In sign languages, the task of communicating a shape involves drawing in the air with one moving hand (Method One) or two (Method Two). Since the movement path is iconic, method choice might be based on the shape. In the present studies we aimed to determine whether geometric properties motivate method choice. In a study of 17 deaf signers from six countries, the strongest predictors of method choice were whether the shape has any curved edges (Method One), and whether the shape is symmetrical across the Y‐axis (Method Two), where the default was Method One. In a second study of ASL dictionary entries for which the movement path of the sign is iconic of an entity's shape, the same predictors surfaced. These tendencies are captured in the Lexical Drawing Principle, which is coherent with biological constraints on movement in general. Drawing in the air with two hands, however, is costly, both cognitively and biomechanically. Furthermore, it distinguishes signers from non‐signers, who draw shapes with only one hand. Signers assume this extra cost in the lexicon because of the enhanced iconicity the possibility of two hands offers; they assume it in drawing shapes in the air because they apply the same linguistic principle they use in the lexicon. Additionally, having a choice of methods allows the signer to benefit from over‐specification in providing redundant information about the shape, enhancing comprehensibility and resolving ambiguity.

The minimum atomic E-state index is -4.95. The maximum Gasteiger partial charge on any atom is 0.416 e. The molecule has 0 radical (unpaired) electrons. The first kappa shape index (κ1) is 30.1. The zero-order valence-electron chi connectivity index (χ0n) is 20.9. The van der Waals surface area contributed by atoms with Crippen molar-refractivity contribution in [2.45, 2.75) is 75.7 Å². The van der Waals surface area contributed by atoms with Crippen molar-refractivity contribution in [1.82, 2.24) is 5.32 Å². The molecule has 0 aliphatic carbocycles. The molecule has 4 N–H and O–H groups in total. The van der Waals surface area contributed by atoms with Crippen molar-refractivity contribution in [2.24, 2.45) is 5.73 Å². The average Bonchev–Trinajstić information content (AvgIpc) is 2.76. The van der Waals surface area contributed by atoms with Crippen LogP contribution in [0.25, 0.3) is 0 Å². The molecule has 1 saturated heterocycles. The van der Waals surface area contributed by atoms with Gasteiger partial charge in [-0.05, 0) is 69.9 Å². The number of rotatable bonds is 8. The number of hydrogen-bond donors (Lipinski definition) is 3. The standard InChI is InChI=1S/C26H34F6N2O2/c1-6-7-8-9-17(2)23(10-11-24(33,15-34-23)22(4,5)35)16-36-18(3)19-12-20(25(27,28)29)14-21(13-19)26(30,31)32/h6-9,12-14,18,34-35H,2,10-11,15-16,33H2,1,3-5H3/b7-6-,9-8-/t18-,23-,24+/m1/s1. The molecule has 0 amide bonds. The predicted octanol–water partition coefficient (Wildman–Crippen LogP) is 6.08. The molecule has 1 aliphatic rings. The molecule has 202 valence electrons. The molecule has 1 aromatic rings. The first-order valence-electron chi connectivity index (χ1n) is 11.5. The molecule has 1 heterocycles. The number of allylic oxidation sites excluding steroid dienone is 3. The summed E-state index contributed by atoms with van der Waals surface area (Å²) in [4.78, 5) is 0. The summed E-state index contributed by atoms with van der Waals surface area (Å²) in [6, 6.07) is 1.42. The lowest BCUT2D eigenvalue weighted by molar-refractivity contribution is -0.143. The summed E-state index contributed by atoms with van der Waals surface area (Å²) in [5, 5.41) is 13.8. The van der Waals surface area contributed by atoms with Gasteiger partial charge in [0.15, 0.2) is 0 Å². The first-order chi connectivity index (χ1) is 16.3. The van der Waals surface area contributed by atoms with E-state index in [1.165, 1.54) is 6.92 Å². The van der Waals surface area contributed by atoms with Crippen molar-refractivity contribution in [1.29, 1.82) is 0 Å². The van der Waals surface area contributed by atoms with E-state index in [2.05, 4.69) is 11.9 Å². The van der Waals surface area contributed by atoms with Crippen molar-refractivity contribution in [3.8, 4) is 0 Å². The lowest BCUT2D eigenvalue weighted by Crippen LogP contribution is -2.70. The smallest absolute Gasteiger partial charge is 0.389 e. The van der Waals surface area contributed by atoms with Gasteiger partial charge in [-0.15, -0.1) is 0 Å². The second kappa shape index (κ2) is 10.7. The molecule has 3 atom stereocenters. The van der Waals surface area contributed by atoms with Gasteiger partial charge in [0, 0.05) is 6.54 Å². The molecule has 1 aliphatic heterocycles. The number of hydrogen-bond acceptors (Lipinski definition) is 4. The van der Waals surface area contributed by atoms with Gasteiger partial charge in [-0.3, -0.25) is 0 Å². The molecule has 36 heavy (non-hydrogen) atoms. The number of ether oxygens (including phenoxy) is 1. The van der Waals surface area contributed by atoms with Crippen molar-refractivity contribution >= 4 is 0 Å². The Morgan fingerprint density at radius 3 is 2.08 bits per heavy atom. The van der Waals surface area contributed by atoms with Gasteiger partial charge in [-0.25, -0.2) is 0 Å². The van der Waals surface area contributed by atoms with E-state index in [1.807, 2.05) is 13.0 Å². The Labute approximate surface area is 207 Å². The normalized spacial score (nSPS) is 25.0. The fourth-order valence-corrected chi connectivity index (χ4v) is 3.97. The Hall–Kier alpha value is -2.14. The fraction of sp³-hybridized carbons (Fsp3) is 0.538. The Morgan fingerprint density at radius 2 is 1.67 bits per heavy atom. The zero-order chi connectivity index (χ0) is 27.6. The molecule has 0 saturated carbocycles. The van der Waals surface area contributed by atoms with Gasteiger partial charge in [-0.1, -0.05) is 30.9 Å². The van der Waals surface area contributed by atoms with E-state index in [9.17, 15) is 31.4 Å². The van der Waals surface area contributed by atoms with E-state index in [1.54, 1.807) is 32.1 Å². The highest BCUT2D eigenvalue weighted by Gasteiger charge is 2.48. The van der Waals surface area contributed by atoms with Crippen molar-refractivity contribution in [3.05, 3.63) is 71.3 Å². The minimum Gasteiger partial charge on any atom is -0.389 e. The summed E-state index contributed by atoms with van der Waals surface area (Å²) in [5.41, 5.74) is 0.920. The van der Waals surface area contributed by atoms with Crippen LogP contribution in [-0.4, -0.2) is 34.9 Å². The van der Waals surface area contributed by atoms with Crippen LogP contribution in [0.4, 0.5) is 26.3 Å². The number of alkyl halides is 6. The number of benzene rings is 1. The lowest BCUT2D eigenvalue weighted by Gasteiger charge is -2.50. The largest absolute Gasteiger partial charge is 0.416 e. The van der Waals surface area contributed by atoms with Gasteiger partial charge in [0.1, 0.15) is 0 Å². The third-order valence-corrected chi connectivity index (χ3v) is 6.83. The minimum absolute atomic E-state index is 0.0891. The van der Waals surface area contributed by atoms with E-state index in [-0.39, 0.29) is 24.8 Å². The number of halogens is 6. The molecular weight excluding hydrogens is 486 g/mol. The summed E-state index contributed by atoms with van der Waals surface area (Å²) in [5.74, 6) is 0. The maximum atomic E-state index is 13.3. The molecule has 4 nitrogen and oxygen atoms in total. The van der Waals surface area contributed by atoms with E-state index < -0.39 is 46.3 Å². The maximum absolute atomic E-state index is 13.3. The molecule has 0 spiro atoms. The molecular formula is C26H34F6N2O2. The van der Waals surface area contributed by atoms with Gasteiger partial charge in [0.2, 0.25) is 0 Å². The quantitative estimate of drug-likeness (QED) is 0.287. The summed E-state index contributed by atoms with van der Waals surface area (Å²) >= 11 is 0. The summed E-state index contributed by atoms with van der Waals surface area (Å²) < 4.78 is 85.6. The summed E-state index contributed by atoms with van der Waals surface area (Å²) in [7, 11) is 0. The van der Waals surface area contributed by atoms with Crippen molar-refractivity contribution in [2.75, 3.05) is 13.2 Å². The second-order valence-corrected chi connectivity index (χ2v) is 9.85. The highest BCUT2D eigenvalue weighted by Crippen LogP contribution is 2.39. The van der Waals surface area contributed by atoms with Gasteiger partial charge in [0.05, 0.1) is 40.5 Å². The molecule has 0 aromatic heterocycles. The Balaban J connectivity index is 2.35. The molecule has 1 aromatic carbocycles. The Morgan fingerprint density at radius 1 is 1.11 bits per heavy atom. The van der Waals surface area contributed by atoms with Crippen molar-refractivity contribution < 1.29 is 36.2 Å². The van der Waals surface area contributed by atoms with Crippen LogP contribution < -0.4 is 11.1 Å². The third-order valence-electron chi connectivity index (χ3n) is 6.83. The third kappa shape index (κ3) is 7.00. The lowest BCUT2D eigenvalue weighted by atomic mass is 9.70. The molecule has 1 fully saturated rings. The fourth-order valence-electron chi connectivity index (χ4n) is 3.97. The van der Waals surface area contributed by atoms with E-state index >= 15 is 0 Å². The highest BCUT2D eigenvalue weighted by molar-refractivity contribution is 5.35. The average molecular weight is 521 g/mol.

Sign languages, Manual movement, Iconicity, Symmetry, Shapes
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C. Ferrara and Donna Jo Napoli.
"Manual Movement In Sign Languages: One Hand Versus Two In Communicating Shapes".